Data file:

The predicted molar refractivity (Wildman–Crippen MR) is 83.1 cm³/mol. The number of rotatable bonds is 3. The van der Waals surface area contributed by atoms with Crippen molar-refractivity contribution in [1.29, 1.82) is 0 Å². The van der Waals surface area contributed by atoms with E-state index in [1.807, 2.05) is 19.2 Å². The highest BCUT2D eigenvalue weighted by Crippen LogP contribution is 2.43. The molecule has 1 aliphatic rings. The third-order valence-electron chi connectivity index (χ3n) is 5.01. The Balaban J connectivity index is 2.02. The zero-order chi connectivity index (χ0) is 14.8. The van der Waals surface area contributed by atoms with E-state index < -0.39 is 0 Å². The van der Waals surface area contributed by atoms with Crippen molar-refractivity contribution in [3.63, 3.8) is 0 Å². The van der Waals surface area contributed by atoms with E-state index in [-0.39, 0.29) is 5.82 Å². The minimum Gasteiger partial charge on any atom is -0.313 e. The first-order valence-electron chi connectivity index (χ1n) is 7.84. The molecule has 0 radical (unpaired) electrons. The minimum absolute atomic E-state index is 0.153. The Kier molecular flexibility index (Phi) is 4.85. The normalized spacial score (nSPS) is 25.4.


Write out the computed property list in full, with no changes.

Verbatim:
The predicted molar refractivity (Wildman–Crippen MR) is 83.1 cm³/mol. The number of rotatable bonds is 3. The van der Waals surface area contributed by atoms with Crippen molar-refractivity contribution in [1.29, 1.82) is 0 Å². The van der Waals surface area contributed by atoms with E-state index in [1.807, 2.05) is 19.2 Å². The highest BCUT2D eigenvalue weighted by Crippen LogP contribution is 2.43. The molecule has 1 aliphatic rings. The third-order valence-electron chi connectivity index (χ3n) is 5.01. The Balaban J connectivity index is 2.02. The zero-order chi connectivity index (χ0) is 14.8. The van der Waals surface area contributed by atoms with E-state index < -0.39 is 0 Å². The van der Waals surface area contributed by atoms with Crippen molar-refractivity contribution in [3.63, 3.8) is 0 Å². The van der Waals surface area contributed by atoms with E-state index in [-0.39, 0.29) is 5.82 Å². The minimum Gasteiger partial charge on any atom is -0.313 e. The first-order valence-electron chi connectivity index (χ1n) is 7.84. The molecule has 0 radical (unpaired) electrons. The minimum absolute atomic E-state index is 0.153. The Kier molecular flexibility index (Phi) is 4.85. The normalized spacial score (nSPS) is 25.4.